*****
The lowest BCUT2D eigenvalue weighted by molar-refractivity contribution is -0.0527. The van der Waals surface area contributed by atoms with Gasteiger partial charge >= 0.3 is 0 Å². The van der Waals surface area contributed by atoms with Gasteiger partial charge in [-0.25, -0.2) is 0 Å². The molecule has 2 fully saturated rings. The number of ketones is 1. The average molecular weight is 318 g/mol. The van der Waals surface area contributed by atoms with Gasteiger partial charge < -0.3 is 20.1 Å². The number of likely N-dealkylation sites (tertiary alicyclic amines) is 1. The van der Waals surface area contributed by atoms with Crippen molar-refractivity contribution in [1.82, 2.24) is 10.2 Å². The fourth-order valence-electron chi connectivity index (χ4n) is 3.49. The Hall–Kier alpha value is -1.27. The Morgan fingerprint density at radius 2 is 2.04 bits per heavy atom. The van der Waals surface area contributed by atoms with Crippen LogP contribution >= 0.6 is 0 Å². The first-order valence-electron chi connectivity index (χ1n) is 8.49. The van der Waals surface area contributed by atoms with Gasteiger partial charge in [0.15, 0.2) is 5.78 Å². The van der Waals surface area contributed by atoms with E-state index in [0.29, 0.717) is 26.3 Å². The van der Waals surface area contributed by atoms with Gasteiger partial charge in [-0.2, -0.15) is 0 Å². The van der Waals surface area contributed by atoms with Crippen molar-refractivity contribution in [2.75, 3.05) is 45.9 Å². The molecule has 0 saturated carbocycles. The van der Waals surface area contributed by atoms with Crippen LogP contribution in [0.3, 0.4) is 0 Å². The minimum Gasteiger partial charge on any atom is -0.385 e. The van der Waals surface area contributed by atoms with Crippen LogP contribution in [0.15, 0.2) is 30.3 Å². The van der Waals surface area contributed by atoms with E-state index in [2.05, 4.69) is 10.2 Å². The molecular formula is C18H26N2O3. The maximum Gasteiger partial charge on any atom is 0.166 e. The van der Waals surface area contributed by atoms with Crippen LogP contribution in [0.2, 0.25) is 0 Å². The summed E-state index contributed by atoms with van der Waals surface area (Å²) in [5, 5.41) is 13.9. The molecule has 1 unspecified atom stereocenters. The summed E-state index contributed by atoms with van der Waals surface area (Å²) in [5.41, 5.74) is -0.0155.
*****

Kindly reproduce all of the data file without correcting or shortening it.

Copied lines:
The lowest BCUT2D eigenvalue weighted by molar-refractivity contribution is -0.0527. The van der Waals surface area contributed by atoms with Gasteiger partial charge >= 0.3 is 0 Å². The van der Waals surface area contributed by atoms with Gasteiger partial charge in [-0.25, -0.2) is 0 Å². The molecule has 2 fully saturated rings. The number of ketones is 1. The average molecular weight is 318 g/mol. The van der Waals surface area contributed by atoms with Gasteiger partial charge < -0.3 is 20.1 Å². The number of likely N-dealkylation sites (tertiary alicyclic amines) is 1. The van der Waals surface area contributed by atoms with Crippen molar-refractivity contribution in [1.82, 2.24) is 10.2 Å². The fourth-order valence-electron chi connectivity index (χ4n) is 3.49. The Hall–Kier alpha value is -1.27. The Morgan fingerprint density at radius 2 is 2.04 bits per heavy atom. The van der Waals surface area contributed by atoms with Crippen LogP contribution >= 0.6 is 0 Å². The first-order valence-electron chi connectivity index (χ1n) is 8.49. The van der Waals surface area contributed by atoms with Gasteiger partial charge in [0.15, 0.2) is 5.78 Å². The van der Waals surface area contributed by atoms with E-state index in [0.29, 0.717) is 26.3 Å². The van der Waals surface area contributed by atoms with Gasteiger partial charge in [-0.2, -0.15) is 0 Å². The van der Waals surface area contributed by atoms with Crippen molar-refractivity contribution in [2.75, 3.05) is 45.9 Å². The molecule has 0 saturated carbocycles. The van der Waals surface area contributed by atoms with Crippen LogP contribution in [0.3, 0.4) is 0 Å². The minimum Gasteiger partial charge on any atom is -0.385 e. The van der Waals surface area contributed by atoms with Crippen LogP contribution in [0.15, 0.2) is 30.3 Å². The van der Waals surface area contributed by atoms with E-state index in [2.05, 4.69) is 10.2 Å². The molecular formula is C18H26N2O3. The maximum Gasteiger partial charge on any atom is 0.166 e. The van der Waals surface area contributed by atoms with Crippen LogP contribution in [0.2, 0.25) is 0 Å². The summed E-state index contributed by atoms with van der Waals surface area (Å²) in [5, 5.41) is 13.9. The molecule has 1 unspecified atom stereocenters. The summed E-state index contributed by atoms with van der Waals surface area (Å²) in [5.41, 5.74) is -0.0155.